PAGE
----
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Microsoft for Government

U.S. Army, U.S. Air Force, and DISA to modernize with Microsoft

04 January 2013 | Tim Solms, General Manager, Microsoft Department of Defense Business

​DoD leaders today are looking to modernize while being asked to continue to deliver on evolving mission demands using fewer resources, and to do this, they are turning to technology to drive new efficiencies, and new capabilities around top IT priorities like collaboration, cybersecurity, mobility, data center consolidation and cloud computing. In support of this vision of a more nimble and efficient DoD, we’re excited to announce a new Joint Enterprise Licensing Agreement (JELA) with the U.S. Army, U.S. Air Force, and the Defense Information Systems Agency (DISA). 

The JELA represents one of the most comprehensive agreements for Microsoft and will provide significant cost savings while delivering access to the latest Microsoft technologies to nearly 75 percent of all DoD personnel. Army, Air Force, and DISA will have the opportunity to standardize on the newest versions of Microsoft products like Office 2013 and Sharepoint 2013 Enterprise, which will drive new levels of cross-agency collaboration while dramatically improving productivity and business intelligence capabilities.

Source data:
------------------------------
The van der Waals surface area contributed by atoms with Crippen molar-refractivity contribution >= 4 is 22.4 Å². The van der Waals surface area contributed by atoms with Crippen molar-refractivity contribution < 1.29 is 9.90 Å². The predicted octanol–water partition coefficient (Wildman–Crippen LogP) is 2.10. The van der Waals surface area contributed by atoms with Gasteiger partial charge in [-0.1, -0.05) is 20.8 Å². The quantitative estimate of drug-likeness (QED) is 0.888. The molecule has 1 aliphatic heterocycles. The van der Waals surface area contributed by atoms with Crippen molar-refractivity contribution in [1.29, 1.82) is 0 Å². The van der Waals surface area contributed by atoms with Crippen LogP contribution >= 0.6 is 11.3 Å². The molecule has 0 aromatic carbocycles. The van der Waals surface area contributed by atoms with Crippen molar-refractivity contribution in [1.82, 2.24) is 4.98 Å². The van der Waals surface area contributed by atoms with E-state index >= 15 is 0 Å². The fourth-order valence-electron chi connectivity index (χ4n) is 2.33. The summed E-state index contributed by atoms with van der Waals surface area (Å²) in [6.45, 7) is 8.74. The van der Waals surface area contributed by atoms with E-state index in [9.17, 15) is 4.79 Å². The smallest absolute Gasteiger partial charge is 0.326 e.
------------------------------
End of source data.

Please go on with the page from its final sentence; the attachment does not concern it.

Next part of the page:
We’re looking forward to this important next step in Microsoft’s long-standing relationship with the DoD to help foster a modern, mobile, secure, and reliable DoD technology infrastructure to meet the demands of today’s DoD. To learn more about the agreement and how Army, Air Force, and DISA leaders can start leveraging the agreement to modernize, you can read the official press release to learn more.

Tim Solms
General Manager, Microsoft Department of Defense Business

Microsoft on Government Blog

About the Author

Tim Solms | General Manager, Microsoft Department of Defense Business

Tim leads Microsoft’s Department of Defense (DoD) business unit. Previously, he was responsible for sales and management of VMWare’s DoD business and worked in Dell’s federal business practice. He also served in the U.S. Army as an attack aviator.